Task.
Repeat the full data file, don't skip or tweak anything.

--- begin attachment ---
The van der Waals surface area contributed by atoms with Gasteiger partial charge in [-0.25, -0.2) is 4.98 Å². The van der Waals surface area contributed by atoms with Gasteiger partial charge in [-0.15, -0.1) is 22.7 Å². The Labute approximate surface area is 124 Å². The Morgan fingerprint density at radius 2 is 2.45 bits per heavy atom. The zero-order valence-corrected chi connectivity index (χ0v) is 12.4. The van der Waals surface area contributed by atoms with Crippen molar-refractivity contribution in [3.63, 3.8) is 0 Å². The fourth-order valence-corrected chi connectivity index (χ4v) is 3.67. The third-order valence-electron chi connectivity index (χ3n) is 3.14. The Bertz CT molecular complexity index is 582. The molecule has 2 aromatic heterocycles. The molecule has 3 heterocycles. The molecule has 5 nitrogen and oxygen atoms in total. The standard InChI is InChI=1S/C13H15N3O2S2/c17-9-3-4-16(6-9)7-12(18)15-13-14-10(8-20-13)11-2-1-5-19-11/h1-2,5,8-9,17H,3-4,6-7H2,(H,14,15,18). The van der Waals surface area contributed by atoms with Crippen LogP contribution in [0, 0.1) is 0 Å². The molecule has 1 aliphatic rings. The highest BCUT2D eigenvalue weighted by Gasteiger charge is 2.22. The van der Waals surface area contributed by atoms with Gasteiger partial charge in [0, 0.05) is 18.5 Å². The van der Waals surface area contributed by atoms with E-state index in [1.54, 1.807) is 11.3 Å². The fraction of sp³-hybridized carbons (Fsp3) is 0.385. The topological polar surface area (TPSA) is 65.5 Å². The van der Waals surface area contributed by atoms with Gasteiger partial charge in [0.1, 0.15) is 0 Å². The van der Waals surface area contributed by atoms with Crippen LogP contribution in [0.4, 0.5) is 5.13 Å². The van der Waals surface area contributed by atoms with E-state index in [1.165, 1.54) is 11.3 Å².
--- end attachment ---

The van der Waals surface area contributed by atoms with Gasteiger partial charge in [-0.25, -0.2) is 4.98 Å². The van der Waals surface area contributed by atoms with Gasteiger partial charge in [-0.15, -0.1) is 22.7 Å². The Labute approximate surface area is 124 Å². The Morgan fingerprint density at radius 2 is 2.45 bits per heavy atom. The zero-order valence-corrected chi connectivity index (χ0v) is 12.4. The van der Waals surface area contributed by atoms with Crippen molar-refractivity contribution in [3.63, 3.8) is 0 Å². The fourth-order valence-corrected chi connectivity index (χ4v) is 3.67. The third-order valence-electron chi connectivity index (χ3n) is 3.14. The Bertz CT molecular complexity index is 582. The molecule has 2 aromatic heterocycles. The molecule has 3 heterocycles. The molecule has 5 nitrogen and oxygen atoms in total. The standard InChI is InChI=1S/C13H15N3O2S2/c17-9-3-4-16(6-9)7-12(18)15-13-14-10(8-20-13)11-2-1-5-19-11/h1-2,5,8-9,17H,3-4,6-7H2,(H,14,15,18). The van der Waals surface area contributed by atoms with Crippen LogP contribution in [0, 0.1) is 0 Å². The molecule has 1 aliphatic rings. The highest BCUT2D eigenvalue weighted by Gasteiger charge is 2.22. The van der Waals surface area contributed by atoms with Gasteiger partial charge in [0, 0.05) is 18.5 Å². The van der Waals surface area contributed by atoms with E-state index in [1.54, 1.807) is 11.3 Å². The fraction of sp³-hybridized carbons (Fsp3) is 0.385. The topological polar surface area (TPSA) is 65.5 Å². The van der Waals surface area contributed by atoms with Gasteiger partial charge in [0.1, 0.15) is 0 Å². The van der Waals surface area contributed by atoms with Crippen LogP contribution in [0.4, 0.5) is 5.13 Å². The van der Waals surface area contributed by atoms with E-state index in [1.165, 1.54) is 11.3 Å².